Travis Scott has been accused of violating a gag order earlier this week (March 28).
Attorneys for some of the victims of last year’s Astroworld tragedy alleged in court on Monday that Scott violated a gag order that was issued in lawsuits they filed relating to the case.
The rapper is currently facing hundreds of lawsuits over the events that unfolded at Astroworld in Houston in November, where 10 people died and 300 people were injured at the festival following a crowd surge.
The attorneys allege that breaking the rules of the gag order could influence future jurors and improve Scott’s reputation ahead of any potential trial.
It stems from an announcement that Scott made earlier this month regarding ‘Project HEAL’, an initiative that includes funding for large-scale events to help them address safety challenges.
On social media, Scott wrote: “My team and I created Project HEAL to take much needed action towards supporting real solutions that make all events the safest spaces they can possibly be. I will always honour the victims of the Astroworld tragedy who remain in my heart forever.”
Bob Hilliard, one of the attorneys representing the family of nine-year-old Ezra Blount, who was the youngest person to die at the festival, said during a court hearing that Scott used his social media presence to address one of the issues in the lawsuits – concert safety (via AP).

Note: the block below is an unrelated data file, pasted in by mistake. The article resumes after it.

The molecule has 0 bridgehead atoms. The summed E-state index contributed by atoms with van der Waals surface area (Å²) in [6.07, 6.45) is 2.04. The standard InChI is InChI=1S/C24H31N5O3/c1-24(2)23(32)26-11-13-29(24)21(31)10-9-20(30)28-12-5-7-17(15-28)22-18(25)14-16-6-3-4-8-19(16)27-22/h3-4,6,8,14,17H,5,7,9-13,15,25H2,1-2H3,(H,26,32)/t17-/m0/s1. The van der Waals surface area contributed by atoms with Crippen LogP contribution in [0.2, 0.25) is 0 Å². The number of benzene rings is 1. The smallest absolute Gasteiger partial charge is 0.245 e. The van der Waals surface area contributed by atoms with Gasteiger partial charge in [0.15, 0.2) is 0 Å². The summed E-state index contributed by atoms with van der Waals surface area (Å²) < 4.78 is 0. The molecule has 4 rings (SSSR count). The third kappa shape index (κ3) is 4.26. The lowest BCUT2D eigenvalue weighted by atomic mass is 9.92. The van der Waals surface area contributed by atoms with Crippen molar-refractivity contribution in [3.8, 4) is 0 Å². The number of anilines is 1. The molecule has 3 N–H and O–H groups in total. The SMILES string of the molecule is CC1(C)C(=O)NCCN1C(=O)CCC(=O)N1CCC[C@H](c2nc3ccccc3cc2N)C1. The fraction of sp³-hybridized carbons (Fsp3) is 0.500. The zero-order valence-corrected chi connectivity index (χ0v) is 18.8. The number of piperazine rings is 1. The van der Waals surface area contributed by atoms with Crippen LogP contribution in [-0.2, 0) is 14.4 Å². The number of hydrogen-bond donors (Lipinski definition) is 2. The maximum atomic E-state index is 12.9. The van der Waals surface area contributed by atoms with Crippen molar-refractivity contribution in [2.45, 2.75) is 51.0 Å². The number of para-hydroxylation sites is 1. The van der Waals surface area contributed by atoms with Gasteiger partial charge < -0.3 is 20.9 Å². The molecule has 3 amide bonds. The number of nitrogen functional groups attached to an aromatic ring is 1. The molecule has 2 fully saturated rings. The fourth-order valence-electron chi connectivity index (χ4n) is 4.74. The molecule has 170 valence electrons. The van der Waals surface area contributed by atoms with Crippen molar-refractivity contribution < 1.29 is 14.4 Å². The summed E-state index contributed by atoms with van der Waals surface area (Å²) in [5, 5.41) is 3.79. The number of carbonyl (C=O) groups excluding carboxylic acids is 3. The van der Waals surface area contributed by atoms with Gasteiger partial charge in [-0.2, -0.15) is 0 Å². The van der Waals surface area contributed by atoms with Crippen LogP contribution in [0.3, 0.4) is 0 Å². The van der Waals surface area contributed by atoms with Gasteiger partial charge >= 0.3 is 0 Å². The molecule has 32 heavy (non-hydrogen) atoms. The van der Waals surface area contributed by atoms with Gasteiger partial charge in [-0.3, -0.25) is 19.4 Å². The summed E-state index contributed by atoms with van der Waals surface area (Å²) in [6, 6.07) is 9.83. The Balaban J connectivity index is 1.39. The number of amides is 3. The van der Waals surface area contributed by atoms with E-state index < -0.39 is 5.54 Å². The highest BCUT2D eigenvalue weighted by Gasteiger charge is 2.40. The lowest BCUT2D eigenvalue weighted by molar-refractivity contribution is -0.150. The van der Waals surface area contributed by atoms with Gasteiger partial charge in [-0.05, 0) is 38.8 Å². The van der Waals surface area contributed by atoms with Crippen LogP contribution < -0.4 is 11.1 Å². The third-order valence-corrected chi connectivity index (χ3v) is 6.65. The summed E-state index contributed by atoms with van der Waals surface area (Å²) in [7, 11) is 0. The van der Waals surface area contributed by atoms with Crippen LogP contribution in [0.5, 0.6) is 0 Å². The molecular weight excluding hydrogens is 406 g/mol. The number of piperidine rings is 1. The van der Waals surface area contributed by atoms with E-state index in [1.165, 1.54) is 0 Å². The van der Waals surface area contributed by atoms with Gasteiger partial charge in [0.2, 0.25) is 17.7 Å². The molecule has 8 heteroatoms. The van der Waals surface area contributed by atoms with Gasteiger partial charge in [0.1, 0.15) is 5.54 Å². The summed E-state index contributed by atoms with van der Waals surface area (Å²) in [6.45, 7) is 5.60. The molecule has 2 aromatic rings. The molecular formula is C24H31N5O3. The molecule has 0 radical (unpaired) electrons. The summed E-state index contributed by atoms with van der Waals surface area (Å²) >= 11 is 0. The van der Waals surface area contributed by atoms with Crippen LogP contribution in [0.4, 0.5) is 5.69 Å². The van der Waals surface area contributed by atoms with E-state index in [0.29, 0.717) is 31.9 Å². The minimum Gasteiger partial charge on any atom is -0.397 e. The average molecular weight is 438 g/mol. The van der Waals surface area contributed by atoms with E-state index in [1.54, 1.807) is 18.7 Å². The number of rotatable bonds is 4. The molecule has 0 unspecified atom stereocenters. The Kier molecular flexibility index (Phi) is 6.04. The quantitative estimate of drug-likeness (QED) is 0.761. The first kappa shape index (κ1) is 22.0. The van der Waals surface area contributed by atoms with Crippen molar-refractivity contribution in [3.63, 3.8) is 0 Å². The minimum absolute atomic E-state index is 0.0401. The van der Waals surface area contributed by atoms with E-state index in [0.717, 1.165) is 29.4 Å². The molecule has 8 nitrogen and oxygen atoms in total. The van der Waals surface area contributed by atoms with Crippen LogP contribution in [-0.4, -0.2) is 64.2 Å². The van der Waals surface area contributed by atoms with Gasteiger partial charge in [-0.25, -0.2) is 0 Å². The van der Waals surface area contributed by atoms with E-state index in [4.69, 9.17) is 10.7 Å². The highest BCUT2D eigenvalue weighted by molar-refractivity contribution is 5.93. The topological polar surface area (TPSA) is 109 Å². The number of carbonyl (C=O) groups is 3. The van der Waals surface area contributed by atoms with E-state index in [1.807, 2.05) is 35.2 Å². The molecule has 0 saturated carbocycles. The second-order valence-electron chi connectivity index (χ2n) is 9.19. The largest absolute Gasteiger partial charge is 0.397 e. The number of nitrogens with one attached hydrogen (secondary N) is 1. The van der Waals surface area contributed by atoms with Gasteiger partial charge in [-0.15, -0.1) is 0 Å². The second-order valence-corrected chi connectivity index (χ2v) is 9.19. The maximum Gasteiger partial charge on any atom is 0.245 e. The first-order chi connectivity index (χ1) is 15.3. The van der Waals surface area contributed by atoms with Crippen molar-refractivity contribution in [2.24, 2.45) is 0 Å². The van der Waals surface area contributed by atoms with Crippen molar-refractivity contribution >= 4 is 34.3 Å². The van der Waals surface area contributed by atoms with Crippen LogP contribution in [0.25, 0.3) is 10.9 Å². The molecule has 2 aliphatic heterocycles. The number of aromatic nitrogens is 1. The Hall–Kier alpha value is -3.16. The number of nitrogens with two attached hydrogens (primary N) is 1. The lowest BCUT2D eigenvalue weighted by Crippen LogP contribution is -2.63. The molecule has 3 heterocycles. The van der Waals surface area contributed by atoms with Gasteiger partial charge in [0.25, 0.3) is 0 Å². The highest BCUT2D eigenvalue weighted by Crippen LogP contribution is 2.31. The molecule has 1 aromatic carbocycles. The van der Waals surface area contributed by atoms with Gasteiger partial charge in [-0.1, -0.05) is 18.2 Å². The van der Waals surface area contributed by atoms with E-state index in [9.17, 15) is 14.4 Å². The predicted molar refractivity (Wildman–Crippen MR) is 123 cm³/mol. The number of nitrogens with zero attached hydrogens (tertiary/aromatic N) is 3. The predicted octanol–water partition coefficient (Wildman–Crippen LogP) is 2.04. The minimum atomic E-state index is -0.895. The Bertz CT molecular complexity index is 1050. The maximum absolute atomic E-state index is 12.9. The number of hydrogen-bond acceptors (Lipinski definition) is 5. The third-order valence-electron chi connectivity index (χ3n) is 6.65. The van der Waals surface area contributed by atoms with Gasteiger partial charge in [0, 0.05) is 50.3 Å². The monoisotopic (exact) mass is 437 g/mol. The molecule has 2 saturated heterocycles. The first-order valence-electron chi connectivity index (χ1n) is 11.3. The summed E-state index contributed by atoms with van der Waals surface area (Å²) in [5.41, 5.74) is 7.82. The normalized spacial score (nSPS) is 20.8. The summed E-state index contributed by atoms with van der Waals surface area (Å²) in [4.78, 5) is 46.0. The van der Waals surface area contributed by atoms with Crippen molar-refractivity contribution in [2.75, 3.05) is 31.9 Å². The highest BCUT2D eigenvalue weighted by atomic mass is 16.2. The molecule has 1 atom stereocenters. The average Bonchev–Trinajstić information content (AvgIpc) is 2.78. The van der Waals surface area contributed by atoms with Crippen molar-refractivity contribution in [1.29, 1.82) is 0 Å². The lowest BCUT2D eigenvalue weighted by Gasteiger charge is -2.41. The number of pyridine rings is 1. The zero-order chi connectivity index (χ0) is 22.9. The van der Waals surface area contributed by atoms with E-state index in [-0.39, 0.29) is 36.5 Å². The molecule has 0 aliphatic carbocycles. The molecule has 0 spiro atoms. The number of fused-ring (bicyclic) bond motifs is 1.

District Judge Kristen Hawkins had previously stated in an order that lawyers could tell the media about factual issues that happen in court, but that she didn’t want them or others making their cases publicly so as not to influence any future jury members. Hilliard argued in court that Scott’s post “did affect and dent the power of your [Hawkins’] order”.
Representing Scott, Stephen Brody said that Scott’s charitable efforts have “been a constant in his life” and “to suggest somehow that speaking about those charitable initiatives … runs afoul of the publicity order … is certainly not something that would withstand scrutiny”.
Scott’s lawyers have previously argued that any effort to prevent him speaking about this would be a violation of his “constitutional right of free expression”. The gag order has also been challenged by journalists, who have argued it prevents them from reporting on a matter of public interest.
Lawyers are now working on modifying the gagging order to address these different concerns, to which Judge Hawkins replied: “I look forward to seeing what proposals you come up with.” These are due to be discussed in court again in two weeks’ time.